Steve Kroft's first "60 Minutes" piece

In 1989, Kroft reported on a potential shortage of nurses and doctors due to the growing fear of contracting the virus that causes AIDS

Steve Kroft's first "60 Minutes" piece

When Steve Kroft arrived at "60 Minutes" in 1989, he was nervous about showing his first story to the broadcast's creator, Don Hewitt. The story was a report on Dr. Lorraine Day, a prominent orthopedic surgeon who was quitting her job because she was terrified of catching the virus that causes AIDS.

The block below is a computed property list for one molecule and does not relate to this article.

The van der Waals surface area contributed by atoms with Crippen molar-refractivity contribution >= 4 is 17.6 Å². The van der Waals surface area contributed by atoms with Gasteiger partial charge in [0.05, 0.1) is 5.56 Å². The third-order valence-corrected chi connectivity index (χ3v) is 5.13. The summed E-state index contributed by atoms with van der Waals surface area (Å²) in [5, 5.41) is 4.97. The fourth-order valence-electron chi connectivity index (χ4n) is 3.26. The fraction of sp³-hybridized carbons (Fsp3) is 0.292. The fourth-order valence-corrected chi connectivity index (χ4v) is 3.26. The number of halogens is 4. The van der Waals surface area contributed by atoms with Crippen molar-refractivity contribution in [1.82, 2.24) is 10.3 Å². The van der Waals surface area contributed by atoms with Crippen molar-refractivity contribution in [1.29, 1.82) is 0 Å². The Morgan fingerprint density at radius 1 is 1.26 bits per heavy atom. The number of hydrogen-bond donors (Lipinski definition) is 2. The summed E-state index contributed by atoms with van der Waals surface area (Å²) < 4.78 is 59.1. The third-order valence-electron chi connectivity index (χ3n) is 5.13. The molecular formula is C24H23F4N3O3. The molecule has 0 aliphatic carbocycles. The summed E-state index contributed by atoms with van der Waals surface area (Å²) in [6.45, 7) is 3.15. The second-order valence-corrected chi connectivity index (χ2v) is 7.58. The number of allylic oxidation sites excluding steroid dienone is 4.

"It had everything a '60 Minutes' story is supposed to have," Kroft told "60 Minutes Overtime" in 2013. "It's got a great character. It's got controversy. It deals with an important issue."

To the surprise of Hewitt, and even veteran correspondent Mike Wallace, Kroft performed better than they expected—they even gave him a standing ovation.

"Looking back now, I looked a lot younger, and I was much skinnier, and that's very disheartening. And it's obviously the first thing that came to my mind," Kroft said in 2013 about his first story. "But I was surprised by how good the piece was, in retrospect, and how tight it was. But that's '60 Minutes.'"